Russell Mora has been in the ring with Tyson Fury, Canelo Alvarez, Manny Pacquiao, Gennady Golovkin, Deontay Wilder, Dmitri Bivol, Claressa Shields, Nonito Donaire and dozens more of the world’s greatest boxers.
They never put a glove on him.
More importantly, as the third man in the ring, he laid hands on her as little as possible.
“No one has ever bought a ticket to see the referee,” Mora said over the phone from Las Vegas, Nevada, where he has lived for the past 17 years. “When a referee sees that and embraces that and understands our role, then honestly everything starts to sort itself out.
“You’re only there when you’re needed. If not, stay out of the way.”
Mora, a Colorado native who has lived and worked in Albuquerque for about 25 years, recently announced his retirement after reaching the pinnacle of his profession as a boxing referee – he has more than 120 world title fights and more than 600 professional fights in total.
Mora spent the first 17 years of his life in Colorado and the last 17 years in Nevada. But he said: “When people ask me where my home is, I say ‘New Mexico.’ ”
On his decision to retire at the age of 60, Mora said he doesn’t think he’s lost a step but wants to step down before he does.
“When I was a young umpire,” he said, “I looked at the older umpires and said I didn’t want to be old in the ring with young fighters. That was something that caught my eye.”
However, Mora is not leaving the sport. He has accepted a position as Chairman of the Official Committee of the World Boxing Organization.
“I’ve been involved (in boxing) for 42 years and a referee for 25 years,” he said. “I just wanted the next chapter now.”
Mora grew up in Denver immersed in boxing. His father Richard fought professionally. Russell only boxed as an amateur, but his younger brothers Anthony and Adrian were successful professionals.
After moving to Albuquerque at the age of 17, he began working with Henry Anaya Sr., Johnny Tapia’s original coach and one of the city’s most experienced coaches
“There I met the most beautiful people, the Anaya family,” he said.
After quitting boxing, he visited an amateur smoker who lacked a judge.
“Irene[Anaya, Henry’s wife]said, ‘Russell, we need a judge, sit down.’ That’s how it all started, thanks to the Anayas.”
As a judge, Mora began observing the referees and their work. Sometimes he saw young boxers being punished unnecessarily.
“I kept thinking, ‘Stop fighting. Hey, this kid is going to get hurt and he’s fighting for a plastic trophy.”
“You have to make that decision, good or bad, whether people agree with you or not. You have to save that kid, sometimes from himself. And I started refereeing very shortly after that.”
According to boxrec.com, the official boxing archive of records, Mora’s first professional match as a referee was a four-way match between Mario Raul Ortiz and Jose Terrazas on April 5, 1997 in the Manuel Lujan Building at the New Mexico State Fairgrounds. (Terrazas won unanimously).
Mora refereed exclusively in New Mexico and Colorado for the next nine years, occasionally working on fights with Johnny Tapia, Danny Romero Jr., Holly Holm and Austin Trout.
He refereed Holm’s fight against Tricia Turton in December 2006. Three months later, after moving to Las Vegas and taking a job as an electrical inspector for Clark County, he worked his first fight in Nevada.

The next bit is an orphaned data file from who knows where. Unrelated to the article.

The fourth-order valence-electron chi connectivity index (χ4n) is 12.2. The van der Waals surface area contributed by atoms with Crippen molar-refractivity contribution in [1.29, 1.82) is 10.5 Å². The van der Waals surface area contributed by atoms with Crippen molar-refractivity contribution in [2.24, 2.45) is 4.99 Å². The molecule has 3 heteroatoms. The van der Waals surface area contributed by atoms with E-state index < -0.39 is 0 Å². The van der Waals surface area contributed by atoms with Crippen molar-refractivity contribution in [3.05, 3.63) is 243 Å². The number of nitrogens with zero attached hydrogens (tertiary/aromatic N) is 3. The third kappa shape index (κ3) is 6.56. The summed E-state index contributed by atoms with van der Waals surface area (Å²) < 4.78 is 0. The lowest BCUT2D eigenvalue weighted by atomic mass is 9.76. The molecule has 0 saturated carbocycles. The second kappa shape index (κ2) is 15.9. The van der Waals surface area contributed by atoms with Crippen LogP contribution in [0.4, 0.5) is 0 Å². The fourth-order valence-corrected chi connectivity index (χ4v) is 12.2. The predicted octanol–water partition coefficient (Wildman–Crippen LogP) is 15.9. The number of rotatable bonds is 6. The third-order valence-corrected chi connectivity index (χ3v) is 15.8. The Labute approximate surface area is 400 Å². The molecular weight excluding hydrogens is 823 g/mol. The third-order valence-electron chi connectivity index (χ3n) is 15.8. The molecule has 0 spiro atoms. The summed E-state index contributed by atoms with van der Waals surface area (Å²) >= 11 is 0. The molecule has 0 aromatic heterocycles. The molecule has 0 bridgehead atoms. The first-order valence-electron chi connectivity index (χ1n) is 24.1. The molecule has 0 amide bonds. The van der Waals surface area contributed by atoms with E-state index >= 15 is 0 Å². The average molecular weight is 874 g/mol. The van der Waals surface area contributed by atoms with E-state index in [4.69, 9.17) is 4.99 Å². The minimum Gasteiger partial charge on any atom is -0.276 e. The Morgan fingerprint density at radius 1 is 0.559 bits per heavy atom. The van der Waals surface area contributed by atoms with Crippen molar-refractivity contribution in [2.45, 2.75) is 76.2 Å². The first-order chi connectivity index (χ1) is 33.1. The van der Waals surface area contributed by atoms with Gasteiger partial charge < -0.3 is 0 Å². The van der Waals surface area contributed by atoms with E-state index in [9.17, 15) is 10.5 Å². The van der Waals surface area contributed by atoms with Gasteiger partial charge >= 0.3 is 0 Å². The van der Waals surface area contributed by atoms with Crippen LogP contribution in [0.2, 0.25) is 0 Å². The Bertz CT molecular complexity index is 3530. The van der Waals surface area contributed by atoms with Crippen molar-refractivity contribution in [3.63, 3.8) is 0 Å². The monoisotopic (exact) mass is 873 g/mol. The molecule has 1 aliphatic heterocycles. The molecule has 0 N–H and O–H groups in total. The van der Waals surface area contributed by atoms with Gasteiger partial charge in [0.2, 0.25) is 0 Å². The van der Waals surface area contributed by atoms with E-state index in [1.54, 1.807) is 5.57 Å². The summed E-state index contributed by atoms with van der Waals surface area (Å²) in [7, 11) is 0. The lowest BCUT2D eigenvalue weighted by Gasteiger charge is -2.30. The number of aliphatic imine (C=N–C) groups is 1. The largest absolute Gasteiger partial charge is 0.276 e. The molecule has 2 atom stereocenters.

A year later he contested his first men’s world title fight in Paris.
It wasn’t a steady climb. Like many a boxer, Mora was thrown to the ground and is hanging from the ropes.
On August 8, 2011, Mora – already at the peak of his career – denied an IBF bantamweight title fight in Las Vegas between champion Abner Mares and challenger Joseph Agbeko. Mares landed several obvious low blows and Mora failed to punish him. Mares won unanimously, with no points deducted for the repeated fouls.
Amid an avalanche of criticism, the Nevada Commission relegated Mora to the preliminary rounds indefinitely.
At first, Mora said, he viewed the controversy between Mares and Agbeko as “an absolute curse.” But looking back, looking back or looking back, it was an absolute blessing.
“I realized then that I had to get better. Good is not good enough. I need to get better at refereeing and familiarize myself with the rules and how to apply them if I want to continue refereeing.”
Mora quickly overcame the setback and re-established himself as one of the best and most reliable referees in the world
“I am so grateful and thankful to this commission for believing in me and believing in me,” he said. “…I couldn’t see success or get to this point until I absolutely knew failure, and that’s what happened.”
Although the majority of his work has taken place in Las Vegas over the past 17 years, Mora has acted as an arbitrator in Thailand, France, Germany, Japan, the Philippines and several South American countries. Since moving to Nevada, he has returned to New Mexico several times as a referee.
His swan song: Alvarez’s unanimous victory over Golovkin on September 17th.
The WBO position, he said, offers the perfect transition
When asked what the qualities of a good referee are, Mora said the job requires absolute concentration and a certain mobility of the foot. But at heart he said: “It’s the safety of the fighter, number one. Then, closely followed, is the fairness of applying the rules to the fighters.
“If they fight fair and clean, the referee stays out of the way.”